• Rogers, B.C. et al. (2020) Water sensitive cities index: a diagnostic tool to assess water sensitivity and guide management actions, Water Research, 186: 116411, doi: 10.1016/j.watres.2020.116411.

    • Search Google Scholar
    • Export Citation
  • Schot, J. and Steinmueller, W.E. (2018) Three frames for innovation policy: R&D, systems of innovation and transformative change, Research Policy, 47(9): 155467, doi: 10.1016/j.respol.2018.08.011.

    • Search Google Scholar
    • Export Citation
  • Silvestri, M., Diercks, G. and Matti, C. (2022) X-CURVE booklet. A sensemaking tool to foster collective narratives on system change. DRIFT and EIT Climate-KIC Transitions Hub. https://transitionshub.climate-kic.org/publications/x-curve-a-sensmaking-tool-to-foster-collective-narratives-on-system-change/

    • Search Google Scholar
    • Export Citation
  • UNDP (2022) System Change: A Guidebook for Adopting Portfolio Approaches, Bangkok, https://www.undp.org/publications/system-change-guidebook-adopting-portfolio-approaches.

    • Search Google Scholar
    • Export Citation
  • Vargo, S.L. and Lusch, R.F. (2016) Institutions and axioms: an extension and update of Service-dominant logic, Journal of the Academy of Marketing Science, 44(1): 523, doi: 10.1007/s11747-015-0456-3.

    • Search Google Scholar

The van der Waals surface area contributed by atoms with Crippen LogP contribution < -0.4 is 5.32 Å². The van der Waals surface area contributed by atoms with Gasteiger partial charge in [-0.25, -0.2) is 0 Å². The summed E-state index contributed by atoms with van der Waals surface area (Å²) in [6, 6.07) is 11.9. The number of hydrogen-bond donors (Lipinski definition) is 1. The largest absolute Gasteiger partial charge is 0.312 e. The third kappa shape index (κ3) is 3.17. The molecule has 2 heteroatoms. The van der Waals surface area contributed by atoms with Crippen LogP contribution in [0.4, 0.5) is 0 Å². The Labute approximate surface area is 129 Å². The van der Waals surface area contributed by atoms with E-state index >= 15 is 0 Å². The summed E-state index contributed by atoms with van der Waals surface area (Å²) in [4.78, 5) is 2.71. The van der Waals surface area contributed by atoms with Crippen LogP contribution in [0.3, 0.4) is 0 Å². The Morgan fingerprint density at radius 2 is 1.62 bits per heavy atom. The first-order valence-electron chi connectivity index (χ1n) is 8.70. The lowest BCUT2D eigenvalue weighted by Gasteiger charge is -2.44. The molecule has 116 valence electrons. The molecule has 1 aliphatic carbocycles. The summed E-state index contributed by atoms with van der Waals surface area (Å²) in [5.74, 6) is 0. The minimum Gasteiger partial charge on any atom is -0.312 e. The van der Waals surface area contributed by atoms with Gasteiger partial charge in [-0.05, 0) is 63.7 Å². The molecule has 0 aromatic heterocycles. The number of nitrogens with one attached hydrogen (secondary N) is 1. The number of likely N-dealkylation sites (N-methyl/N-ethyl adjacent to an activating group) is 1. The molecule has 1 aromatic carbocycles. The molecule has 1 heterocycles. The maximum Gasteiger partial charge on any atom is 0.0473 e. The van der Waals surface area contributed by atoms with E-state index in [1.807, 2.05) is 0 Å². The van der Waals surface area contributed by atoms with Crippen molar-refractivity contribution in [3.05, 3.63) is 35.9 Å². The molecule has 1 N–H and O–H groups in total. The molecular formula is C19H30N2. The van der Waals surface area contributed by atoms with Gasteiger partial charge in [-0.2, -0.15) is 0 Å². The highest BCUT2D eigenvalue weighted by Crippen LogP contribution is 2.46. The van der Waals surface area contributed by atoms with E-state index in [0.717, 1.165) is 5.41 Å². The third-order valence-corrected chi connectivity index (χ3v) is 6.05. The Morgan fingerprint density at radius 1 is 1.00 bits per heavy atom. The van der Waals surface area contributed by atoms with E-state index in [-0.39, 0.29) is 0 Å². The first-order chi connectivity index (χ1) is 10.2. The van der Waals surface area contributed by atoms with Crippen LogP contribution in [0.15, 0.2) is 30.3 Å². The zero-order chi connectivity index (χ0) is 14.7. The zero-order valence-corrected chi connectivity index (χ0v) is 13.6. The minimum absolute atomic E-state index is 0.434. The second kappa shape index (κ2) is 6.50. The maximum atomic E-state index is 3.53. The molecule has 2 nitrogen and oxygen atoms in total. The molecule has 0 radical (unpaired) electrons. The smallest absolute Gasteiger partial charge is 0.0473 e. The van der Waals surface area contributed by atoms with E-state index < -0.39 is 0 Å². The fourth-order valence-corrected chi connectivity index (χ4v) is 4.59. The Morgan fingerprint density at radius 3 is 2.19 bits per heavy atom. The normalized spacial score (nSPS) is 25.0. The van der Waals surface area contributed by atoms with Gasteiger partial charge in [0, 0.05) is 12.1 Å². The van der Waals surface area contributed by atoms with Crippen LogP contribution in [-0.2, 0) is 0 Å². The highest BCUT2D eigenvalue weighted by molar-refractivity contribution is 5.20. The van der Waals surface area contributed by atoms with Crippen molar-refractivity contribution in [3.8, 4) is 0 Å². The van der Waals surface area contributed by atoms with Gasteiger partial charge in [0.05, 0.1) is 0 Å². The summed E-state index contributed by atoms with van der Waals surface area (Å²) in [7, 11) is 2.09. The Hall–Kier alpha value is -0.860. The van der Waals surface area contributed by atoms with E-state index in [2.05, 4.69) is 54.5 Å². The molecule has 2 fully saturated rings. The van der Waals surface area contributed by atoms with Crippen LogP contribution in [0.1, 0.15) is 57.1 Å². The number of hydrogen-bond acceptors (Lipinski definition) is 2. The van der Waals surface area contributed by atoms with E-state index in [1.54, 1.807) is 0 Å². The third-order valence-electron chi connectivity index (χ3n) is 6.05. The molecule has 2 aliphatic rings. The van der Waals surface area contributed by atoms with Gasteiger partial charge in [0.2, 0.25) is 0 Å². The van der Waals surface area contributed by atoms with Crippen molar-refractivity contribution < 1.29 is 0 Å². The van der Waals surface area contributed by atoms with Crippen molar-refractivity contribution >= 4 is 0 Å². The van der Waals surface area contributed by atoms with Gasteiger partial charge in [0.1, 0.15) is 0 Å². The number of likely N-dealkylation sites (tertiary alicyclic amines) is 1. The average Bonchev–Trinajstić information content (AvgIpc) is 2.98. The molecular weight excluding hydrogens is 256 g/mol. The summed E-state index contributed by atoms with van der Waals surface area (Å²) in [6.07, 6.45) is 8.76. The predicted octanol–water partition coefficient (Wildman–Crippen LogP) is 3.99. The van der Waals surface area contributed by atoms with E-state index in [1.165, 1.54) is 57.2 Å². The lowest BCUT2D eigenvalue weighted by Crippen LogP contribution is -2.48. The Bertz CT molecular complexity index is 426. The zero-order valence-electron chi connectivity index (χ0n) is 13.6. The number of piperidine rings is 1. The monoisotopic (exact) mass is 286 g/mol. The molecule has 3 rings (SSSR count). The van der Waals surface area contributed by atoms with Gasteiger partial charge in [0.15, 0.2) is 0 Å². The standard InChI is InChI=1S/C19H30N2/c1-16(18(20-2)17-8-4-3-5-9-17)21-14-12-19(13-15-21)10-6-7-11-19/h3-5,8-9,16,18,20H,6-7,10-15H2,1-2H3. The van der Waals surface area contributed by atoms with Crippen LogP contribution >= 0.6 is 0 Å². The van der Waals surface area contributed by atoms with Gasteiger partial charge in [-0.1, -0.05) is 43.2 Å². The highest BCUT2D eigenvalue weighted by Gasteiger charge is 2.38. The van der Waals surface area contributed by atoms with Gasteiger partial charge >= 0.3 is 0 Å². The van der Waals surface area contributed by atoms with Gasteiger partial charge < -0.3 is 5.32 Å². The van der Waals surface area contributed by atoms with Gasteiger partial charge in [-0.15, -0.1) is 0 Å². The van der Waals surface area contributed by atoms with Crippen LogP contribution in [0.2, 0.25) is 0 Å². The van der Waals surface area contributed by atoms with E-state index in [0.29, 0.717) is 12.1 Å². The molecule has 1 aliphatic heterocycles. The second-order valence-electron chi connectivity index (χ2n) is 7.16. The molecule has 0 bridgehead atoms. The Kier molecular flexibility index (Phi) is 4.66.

• Export Citation
  • VINNOVA (2022) A new recipe is needed for the food system, https://www.vinnova.se/en/news/2022/05/a-new-recipe-is-needed-for-the-food-system/.

    • Search Google Scholar
    • Export Citation
  • Weber, K.M. and Rohracher, H. (2012) Legitimizing research, technology and innovation policies for transformative change, Research Policy, 41(6): 103747, doi: 10.1016/j.respol.2011.10.015.

    • Search Google Scholar
    • Export Citation
  • Yazejian, N., Metz, A., Morgan, J., Louison, L., Bartley, L., Fleming, W.O., Haidar, L. and Schroeder, J. (2019) Co-creative technical assistance: essential functions and interim outcomes, Evidence & Policy, 15(3): 33952, doi: 10.1332/174426419X15468578679853.

    • Search Google Scholar
    • Export Citation
Carla Alvial Palavicino Utrecht University, The Netherlandsand EIT Climate KIC

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Cristian Matti EIT Climate KIC

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Christoph Brodnik Austrian Institute of Technology, Austria